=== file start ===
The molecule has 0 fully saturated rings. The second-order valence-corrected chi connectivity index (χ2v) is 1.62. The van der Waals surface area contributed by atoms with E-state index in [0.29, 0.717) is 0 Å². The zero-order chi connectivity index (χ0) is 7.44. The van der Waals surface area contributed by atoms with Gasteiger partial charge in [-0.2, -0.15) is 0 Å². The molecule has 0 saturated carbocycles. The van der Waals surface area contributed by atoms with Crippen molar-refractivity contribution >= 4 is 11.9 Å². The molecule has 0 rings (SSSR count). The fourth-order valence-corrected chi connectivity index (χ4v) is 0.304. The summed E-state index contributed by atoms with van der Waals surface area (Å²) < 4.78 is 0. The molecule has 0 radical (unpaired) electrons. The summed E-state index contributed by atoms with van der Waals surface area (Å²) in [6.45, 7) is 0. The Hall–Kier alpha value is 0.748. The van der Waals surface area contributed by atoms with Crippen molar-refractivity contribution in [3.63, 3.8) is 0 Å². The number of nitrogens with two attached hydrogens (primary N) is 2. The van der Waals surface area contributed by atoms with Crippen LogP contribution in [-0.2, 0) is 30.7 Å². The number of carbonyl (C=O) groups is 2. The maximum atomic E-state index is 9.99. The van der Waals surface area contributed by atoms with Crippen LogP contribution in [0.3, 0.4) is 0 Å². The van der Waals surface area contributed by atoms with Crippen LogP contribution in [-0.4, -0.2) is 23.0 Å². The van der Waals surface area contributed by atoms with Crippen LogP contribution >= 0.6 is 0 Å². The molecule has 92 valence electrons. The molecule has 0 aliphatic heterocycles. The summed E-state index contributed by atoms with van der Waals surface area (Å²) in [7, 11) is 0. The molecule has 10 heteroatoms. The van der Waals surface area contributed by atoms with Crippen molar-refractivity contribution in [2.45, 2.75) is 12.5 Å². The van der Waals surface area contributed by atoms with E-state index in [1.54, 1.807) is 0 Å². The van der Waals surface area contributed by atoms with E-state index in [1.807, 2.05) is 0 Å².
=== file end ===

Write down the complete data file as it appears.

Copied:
The molecule has 0 fully saturated rings. The second-order valence-corrected chi connectivity index (χ2v) is 1.62. The van der Waals surface area contributed by atoms with E-state index in [0.29, 0.717) is 0 Å². The zero-order chi connectivity index (χ0) is 7.44. The van der Waals surface area contributed by atoms with Gasteiger partial charge in [-0.2, -0.15) is 0 Å². The molecule has 0 saturated carbocycles. The van der Waals surface area contributed by atoms with Crippen molar-refractivity contribution >= 4 is 11.9 Å². The molecule has 0 rings (SSSR count). The fourth-order valence-corrected chi connectivity index (χ4v) is 0.304. The summed E-state index contributed by atoms with van der Waals surface area (Å²) < 4.78 is 0. The molecule has 0 radical (unpaired) electrons. The summed E-state index contributed by atoms with van der Waals surface area (Å²) in [6.45, 7) is 0. The Hall–Kier alpha value is 0.748. The van der Waals surface area contributed by atoms with Crippen molar-refractivity contribution in [3.63, 3.8) is 0 Å². The number of nitrogens with two attached hydrogens (primary N) is 2. The van der Waals surface area contributed by atoms with Crippen LogP contribution in [-0.2, 0) is 30.7 Å². The number of carbonyl (C=O) groups is 2. The maximum atomic E-state index is 9.99. The van der Waals surface area contributed by atoms with Crippen LogP contribution in [0.3, 0.4) is 0 Å². The van der Waals surface area contributed by atoms with Crippen LogP contribution in [-0.4, -0.2) is 23.0 Å². The van der Waals surface area contributed by atoms with Crippen LogP contribution >= 0.6 is 0 Å². The molecule has 92 valence electrons. The molecule has 0 aliphatic heterocycles. The summed E-state index contributed by atoms with van der Waals surface area (Å²) in [7, 11) is 0. The molecule has 10 heteroatoms. The van der Waals surface area contributed by atoms with Crippen molar-refractivity contribution in [2.45, 2.75) is 12.5 Å². The van der Waals surface area contributed by atoms with E-state index in [1.54, 1.807) is 0 Å². The van der Waals surface area contributed by atoms with E-state index in [1.807, 2.05) is 0 Å².